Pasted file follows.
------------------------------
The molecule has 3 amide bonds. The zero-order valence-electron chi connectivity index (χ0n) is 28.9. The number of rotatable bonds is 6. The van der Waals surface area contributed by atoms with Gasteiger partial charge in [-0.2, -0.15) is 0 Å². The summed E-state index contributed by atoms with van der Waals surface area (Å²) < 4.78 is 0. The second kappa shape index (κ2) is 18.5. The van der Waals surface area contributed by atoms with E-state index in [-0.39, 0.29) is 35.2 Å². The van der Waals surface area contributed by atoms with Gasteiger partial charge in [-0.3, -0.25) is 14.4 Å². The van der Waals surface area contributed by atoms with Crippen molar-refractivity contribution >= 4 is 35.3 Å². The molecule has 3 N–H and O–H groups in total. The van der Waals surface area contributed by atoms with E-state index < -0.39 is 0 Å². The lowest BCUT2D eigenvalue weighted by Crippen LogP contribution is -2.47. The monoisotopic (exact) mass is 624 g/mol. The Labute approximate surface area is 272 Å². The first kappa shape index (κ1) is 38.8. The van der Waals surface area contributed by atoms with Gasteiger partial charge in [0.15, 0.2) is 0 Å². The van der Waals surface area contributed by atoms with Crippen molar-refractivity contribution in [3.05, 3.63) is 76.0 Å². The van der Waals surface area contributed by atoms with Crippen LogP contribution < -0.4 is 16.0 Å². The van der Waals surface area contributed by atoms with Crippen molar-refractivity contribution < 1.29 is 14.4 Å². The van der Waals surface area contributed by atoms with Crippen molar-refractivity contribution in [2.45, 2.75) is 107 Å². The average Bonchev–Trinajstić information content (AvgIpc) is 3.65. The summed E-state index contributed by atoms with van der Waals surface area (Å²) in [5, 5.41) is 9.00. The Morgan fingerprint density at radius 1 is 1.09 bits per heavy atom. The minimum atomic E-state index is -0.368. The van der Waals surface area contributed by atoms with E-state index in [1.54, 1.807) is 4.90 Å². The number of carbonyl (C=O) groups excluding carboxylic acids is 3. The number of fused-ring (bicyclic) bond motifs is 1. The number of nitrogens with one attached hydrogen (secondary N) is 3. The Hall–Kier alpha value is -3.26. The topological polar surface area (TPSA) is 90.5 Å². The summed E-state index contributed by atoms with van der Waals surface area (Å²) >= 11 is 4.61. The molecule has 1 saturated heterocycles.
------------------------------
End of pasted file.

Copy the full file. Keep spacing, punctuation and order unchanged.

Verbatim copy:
The molecule has 3 amide bonds. The zero-order valence-electron chi connectivity index (χ0n) is 28.9. The number of rotatable bonds is 6. The van der Waals surface area contributed by atoms with Gasteiger partial charge in [-0.2, -0.15) is 0 Å². The summed E-state index contributed by atoms with van der Waals surface area (Å²) < 4.78 is 0. The second kappa shape index (κ2) is 18.5. The van der Waals surface area contributed by atoms with E-state index in [-0.39, 0.29) is 35.2 Å². The van der Waals surface area contributed by atoms with Gasteiger partial charge in [-0.3, -0.25) is 14.4 Å². The van der Waals surface area contributed by atoms with Crippen molar-refractivity contribution >= 4 is 35.3 Å². The molecule has 3 N–H and O–H groups in total. The van der Waals surface area contributed by atoms with E-state index < -0.39 is 0 Å². The lowest BCUT2D eigenvalue weighted by Crippen LogP contribution is -2.47. The monoisotopic (exact) mass is 624 g/mol. The Labute approximate surface area is 272 Å². The first kappa shape index (κ1) is 38.8. The van der Waals surface area contributed by atoms with Gasteiger partial charge in [0.15, 0.2) is 0 Å². The van der Waals surface area contributed by atoms with Crippen molar-refractivity contribution in [3.05, 3.63) is 76.0 Å². The van der Waals surface area contributed by atoms with Crippen LogP contribution < -0.4 is 16.0 Å². The van der Waals surface area contributed by atoms with Crippen molar-refractivity contribution < 1.29 is 14.4 Å². The van der Waals surface area contributed by atoms with Crippen molar-refractivity contribution in [2.45, 2.75) is 107 Å². The average Bonchev–Trinajstić information content (AvgIpc) is 3.65. The summed E-state index contributed by atoms with van der Waals surface area (Å²) in [5, 5.41) is 9.00. The Morgan fingerprint density at radius 1 is 1.09 bits per heavy atom. The minimum atomic E-state index is -0.368. The van der Waals surface area contributed by atoms with E-state index in [1.54, 1.807) is 4.90 Å². The number of carbonyl (C=O) groups excluding carboxylic acids is 3. The number of fused-ring (bicyclic) bond motifs is 1. The number of nitrogens with one attached hydrogen (secondary N) is 3. The Hall–Kier alpha value is -3.26. The topological polar surface area (TPSA) is 90.5 Å². The summed E-state index contributed by atoms with van der Waals surface area (Å²) >= 11 is 4.61. The molecule has 1 saturated heterocycles.